Don’t be this guy….
Atienza Kali Student on Trial for Murder
The New York Times
Man Who Killed a Bouncer Is Called Heroic by His Lawyer
By SABRINA TAVERNISE
Published: October 26, 2004
A man versed in martial arts was trying to defend a friend when he drew a knife in a Lower East Side lounge and fatally stabbed a bouncer in an argument that began over a lighted cigarette, lawyers for the man said yesterday.
The man with the knife, Isaias Umali, a slight 32-year-old network administrator for an accounting firm, went on trial yesterday, charged with murdering Dana Blake early on the morning of April 13, 2003.
The death drew attention, in part, because it began over a cigarette shortly after the city’s new smoking ban took effect. It also involved Mr. Umali’s prowess in kali, a Filipino martial art that involves knives.
Lawyers for Mr. Umali, who is charged with second-degree murder, said during opening arguments yesterday that he approached Mr. Blake about 2:30 a.m. because the bouncer was choking Mr. Umali’s friend Jonathan Chan in a nightclub called Guernica on Avenue B. Mr. Chan and his friends had exchanged words with Mr. Blake, 6-foot-6 and 365 pounds, after Mr. Blake told them to put out a burning cigarette.
“Jonathan Chan was attacked and attacked viciously,” said Alan Lewis, a lawyer for Mr. Umali. He said Mr. Blake had his hands around Mr. Chan’s neck ” in a vise grip,” and had lifted Mr. Chan, who is 5-foot-10, off the floor. Mr. Lewis described a scene in which clubgoers were screaming for Mr. Blake to let him go.
Mr. Umali came to Mr. Chan’s defense with a six-inch folding blade, his lawyers said.
“When someone does what Isaias did, he saved his friend, he did the right thing,” Mr. Lewis said. “It wasn’t bad or criminal, it was heroic.”
Lawyers for Mr. Umali say that he stabbed Mr. Blake in the leg and did not intend to kill him. Prosecutors say he stabbed him with a strong thrust near the groin.
After the struggle, Mr. Umali ran out of the club, wrapped his knife in his jacket, threw it in a sewer drain in Chinatown, and made his way to an Upper East Side apartment of a friend, who is also his kali teacher, the friend, Allain Atienza, said testified yesterday.
Prosecutors, for their part, said Mr. Chan and Mr. Blake had struggled, but contended it had been an “every day incident,” typical of those between bouncers and belligerent customers. Mr. Umali, they said, had used a special kali move meant to inflict maximum harm .
“The move was a thrust, a twist and a pull,” said David Lauscher, an assistant district attorney.
Mr. Umali, he said, “was covered in blood” when he reached his friend’s apartment near 65th Street and Second Avenue, and “admitted to his friends that he stabbed” Mr. Blake.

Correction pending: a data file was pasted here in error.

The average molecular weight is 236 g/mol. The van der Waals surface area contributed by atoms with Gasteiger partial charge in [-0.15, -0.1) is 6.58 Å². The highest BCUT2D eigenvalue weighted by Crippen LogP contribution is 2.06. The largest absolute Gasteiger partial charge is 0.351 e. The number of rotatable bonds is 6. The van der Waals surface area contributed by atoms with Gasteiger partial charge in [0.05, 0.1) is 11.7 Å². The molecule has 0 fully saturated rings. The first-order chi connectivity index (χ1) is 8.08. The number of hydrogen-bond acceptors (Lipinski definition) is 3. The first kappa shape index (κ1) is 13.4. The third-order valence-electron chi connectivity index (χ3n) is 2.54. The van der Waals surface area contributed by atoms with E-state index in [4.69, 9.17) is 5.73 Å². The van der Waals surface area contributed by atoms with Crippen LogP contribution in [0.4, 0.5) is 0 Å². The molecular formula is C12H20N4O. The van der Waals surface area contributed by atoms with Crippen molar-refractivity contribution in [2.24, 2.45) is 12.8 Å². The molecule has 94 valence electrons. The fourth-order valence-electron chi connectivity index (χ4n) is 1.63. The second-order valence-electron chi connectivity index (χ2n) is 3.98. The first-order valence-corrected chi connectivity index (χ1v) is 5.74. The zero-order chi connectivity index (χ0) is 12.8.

Mr. Lewis characterized the stab as “a single poke to the leg,” and said that Mr. Umali, who has no criminal record, “did not stab Mr. Blake in the neck or repeatedly.” What is more, the martial art he studied was defensive, Mr. Lewis said.
Mr. Umali, who sat silently at the defense table in a gray suit yesterday, was not indifferent to Mr. Blake’s death, his lawyers argued, saying that he tried to kill himself after he learned Mr. Blake had died, something police investigators also said last year.
Mr. Chan suffered bruises on his neck, lawyers for Mr. Umali said. The district attorney’s office did not charge Mr. Chan, or his brother and sister, who were also involved in the scuffle.
Prosecutors built part of their case on the testimony of Mr. Atienza, who entered into a plea agreement with prosecutors. Mr. Atienza, whose apartment Mr. Umali fled to on the night of the stabbing, faced felony charges for throwing away his bloody clothes. Instead, he will be charged with a misdemeanor.
“He had some bloodstains on his pants,” said Mr. Atienza, who became so emotional at one point that the judge briefly stopped the proceedings so he could recover. “We just talked to him, trying to calm him down,” Mr. Atienza added. “He seemed very agitated.”
Prosecutors showed photographs of a large pool of blood on the floor of the club. Mr. Blake, whose artery was sliced open in his groin area, died in a hospital later that day.
Mr. Umali, who is 5-feet-7 and about 140 pounds, according to his lawyers, “tried to kill” a 6-foot-6 man “for no reason?” Mr. Lewis told the jury. “It makes no sense.”
This was written by a Memphis defense attorney:
Tennessee self defense laws: what you need to know to protect yourself legally
Here is the Tennessee law on using deadly force in self-defense. The full statute can be found in the Tennessee Code Annotated, Title 39-11-611. The critical elements of this law are that:
You may use deadly force only if you have a reasonable belief of an imminent danger of death or serious bodily injury